By Tim Hames (THE TIMES, 30/12/06):
What to do with deposed dictators has long troubled the men who followed them. The British and the French memory and history of regicide, an experience remembered as so savage and traumatic, meant that Napoleon was forced into exile by his captors even though he had escaped once before from incarceration.
It was never likely that Saddam Hussein would be sent to a distant island. His rendezvous with the gallows was secured from the moment that he was prised from his hiding place by US soldiers three years ago. His only other realistic alternative was suicide.
Yet, in truth, Iraqis would have been no worse off politically and better off morally if they had allowed Saddam to be a prisoner for the term of his natural life, thousands of miles away from his country. His death of itself will not bring “closure” to his victims in large part because he has become an irrelevance. Iraq and Iraqis moved on very quickly after he was toppled; he became a marginal figure.
Predictions that Iraqis would be transfixed by the spectacle of his trial proved a false prophecy. Americans were probably more absorbed by the spectacle of O. J. Simpson charged with the murder of his ex-wife more than a decade ago. There will be some short-term celebrations and violent condemnations within Iraq to be sure but I doubt whether they will last long into the new year. Once again, the effect would have been the same, if somewhat less dramatic on the streets, if he had been spared and later imprisoned in exile.
Saddam spent most of his decades in power seeking to divide Europeans from Americans. His death will continue that policy. There will be few US politicians of real standing who do anything other than recognise Iraq’s absolute right to have its former strongman hanged, indeed applaud this outcome as justice pure and simple. Yet America is a nation that concluded its bloody civil war by depriving Jefferson Davis, President of the Confederate States of America, of his vast estate at Arlington but otherwise allowing him a retirement of some liberty.
In Britain and the rest of Europe the response will be different. Even those of us who supported the invasion in 2003, and continue to do so today, will harbour within their ranks, like me, those who find the notion of this execution offensive. This despite the fact that the evidence of Saddam’s atrocities is overwhelming and he offered no quarter to his opponents or even to members of his family whom he believed had crossed him. Mainstream middle-class sentiment in Europe now regards the death penalty as being as ethically tainted as the crimes that produced that sentence. It is, I admit, a contestible sort of morality that allows for bombing from thousands of feet at targets where civilian deaths are probably unavoidable, yet is repulsed by the thought of the noose, regardless of the appalling acts the guilty man committed and ordered when he had the opportunity. And this in a continent, Europe, where barely an eyelash flickered at the executions that followed the Nuremburg trials.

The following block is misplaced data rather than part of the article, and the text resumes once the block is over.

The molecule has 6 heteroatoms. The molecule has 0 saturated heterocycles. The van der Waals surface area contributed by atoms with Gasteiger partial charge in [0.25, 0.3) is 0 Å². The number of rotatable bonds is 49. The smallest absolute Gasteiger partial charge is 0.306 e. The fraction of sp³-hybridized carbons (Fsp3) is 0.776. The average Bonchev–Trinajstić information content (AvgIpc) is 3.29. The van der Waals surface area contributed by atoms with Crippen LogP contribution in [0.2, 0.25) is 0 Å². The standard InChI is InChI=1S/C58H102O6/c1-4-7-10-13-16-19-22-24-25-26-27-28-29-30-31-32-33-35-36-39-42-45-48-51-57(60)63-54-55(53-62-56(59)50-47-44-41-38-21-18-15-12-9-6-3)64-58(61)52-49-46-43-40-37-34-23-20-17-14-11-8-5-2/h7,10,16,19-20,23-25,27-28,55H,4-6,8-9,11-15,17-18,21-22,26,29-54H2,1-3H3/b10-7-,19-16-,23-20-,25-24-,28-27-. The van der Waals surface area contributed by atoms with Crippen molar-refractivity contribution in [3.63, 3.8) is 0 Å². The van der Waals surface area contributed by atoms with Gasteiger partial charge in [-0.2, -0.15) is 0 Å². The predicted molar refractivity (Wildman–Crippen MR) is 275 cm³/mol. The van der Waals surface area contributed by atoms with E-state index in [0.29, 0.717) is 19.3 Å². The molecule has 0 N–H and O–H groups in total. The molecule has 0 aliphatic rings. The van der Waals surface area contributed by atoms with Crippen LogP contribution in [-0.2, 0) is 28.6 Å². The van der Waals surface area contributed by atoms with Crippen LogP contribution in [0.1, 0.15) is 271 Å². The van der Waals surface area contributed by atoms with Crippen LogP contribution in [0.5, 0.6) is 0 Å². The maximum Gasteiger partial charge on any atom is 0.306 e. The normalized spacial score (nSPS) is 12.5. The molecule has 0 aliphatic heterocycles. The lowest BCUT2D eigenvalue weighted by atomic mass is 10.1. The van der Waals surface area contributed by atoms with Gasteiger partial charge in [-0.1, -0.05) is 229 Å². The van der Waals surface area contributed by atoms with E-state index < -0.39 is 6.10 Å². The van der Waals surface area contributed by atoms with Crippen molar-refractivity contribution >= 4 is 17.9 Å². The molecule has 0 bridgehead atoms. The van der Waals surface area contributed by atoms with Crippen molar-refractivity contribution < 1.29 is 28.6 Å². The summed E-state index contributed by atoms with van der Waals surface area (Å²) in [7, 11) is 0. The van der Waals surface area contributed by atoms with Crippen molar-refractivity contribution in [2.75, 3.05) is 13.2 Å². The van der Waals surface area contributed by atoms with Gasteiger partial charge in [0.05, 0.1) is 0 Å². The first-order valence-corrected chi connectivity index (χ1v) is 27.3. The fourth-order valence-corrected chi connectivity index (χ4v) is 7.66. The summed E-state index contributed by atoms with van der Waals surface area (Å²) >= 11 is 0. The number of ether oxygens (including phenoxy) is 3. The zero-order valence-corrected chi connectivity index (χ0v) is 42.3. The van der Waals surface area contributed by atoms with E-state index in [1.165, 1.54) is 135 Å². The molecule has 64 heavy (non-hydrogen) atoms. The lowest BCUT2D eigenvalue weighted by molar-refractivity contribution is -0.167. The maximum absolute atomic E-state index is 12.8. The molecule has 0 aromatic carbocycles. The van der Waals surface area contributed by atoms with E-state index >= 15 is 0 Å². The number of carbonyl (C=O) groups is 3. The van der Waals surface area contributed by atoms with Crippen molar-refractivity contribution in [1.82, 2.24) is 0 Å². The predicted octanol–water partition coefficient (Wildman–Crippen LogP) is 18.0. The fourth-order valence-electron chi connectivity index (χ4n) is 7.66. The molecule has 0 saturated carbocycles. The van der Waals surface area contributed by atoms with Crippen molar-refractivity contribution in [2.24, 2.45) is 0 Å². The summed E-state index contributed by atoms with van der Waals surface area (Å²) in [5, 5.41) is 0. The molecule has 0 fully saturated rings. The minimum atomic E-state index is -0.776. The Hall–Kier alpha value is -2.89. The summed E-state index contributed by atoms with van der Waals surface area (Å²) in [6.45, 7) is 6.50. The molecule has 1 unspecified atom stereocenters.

The sense that Saddam had become irrelevant reinforces, I think, that division. Those of us who are profoundly opposed to the death penalty in all circumstances may have been willing to concede a tiny amount of ground to those on the other side of the argument if they were able to point to positive consequences of this execution. These benefits would not have justified the crack of the hangman’s rope but it would have made it appear something superior to high-class revenge.
For there was something of value that could have been secured by allowing Saddam Hussein to stay alive. Every trial for every atrocity that he ever committed could and should have been conducted to a conclusion. The proper process of law would have shown exactly how many vile deeds against Iraqis were initiated not by the Sunni community as a whole or the wider Baathist party structure but at the deliberate behest of one man and his tight clan and family inner circle. It would have served, in an imperfect way, as Iraq’s version of South Africa’s Truth and Reconciliation Commission.
And when that process had been completed, the villains could and should have been sentenced to a living death, not death instead of living. It would have brought Iraq closer to full closure than what will occur instead — a series of trials at which the defendants will claim that “I was only obeying orders”, a plea that will be much harder to judge fairly without Saddam himself sitting in the dock beside them.
That said, most Iraqis will be closer to the American than the European view on the merits of execution. Even those who object to the hanging of Saddam will not be disturbed by the principle of the State taking his life. There is, nonetheless, an interesting exception. Jalal Talabani, the Kurdish political leader and today Saddam’s successor as Iraq’s President, is an opponent of the death penalty who had to be persuaded that it was his duty to his country not to try to block this execution. It is because men such as Mr Talabani exist in positions of high office in Baghdad that, despite all the difficulties, Iraq’s future is destined to be so much better than its awful past.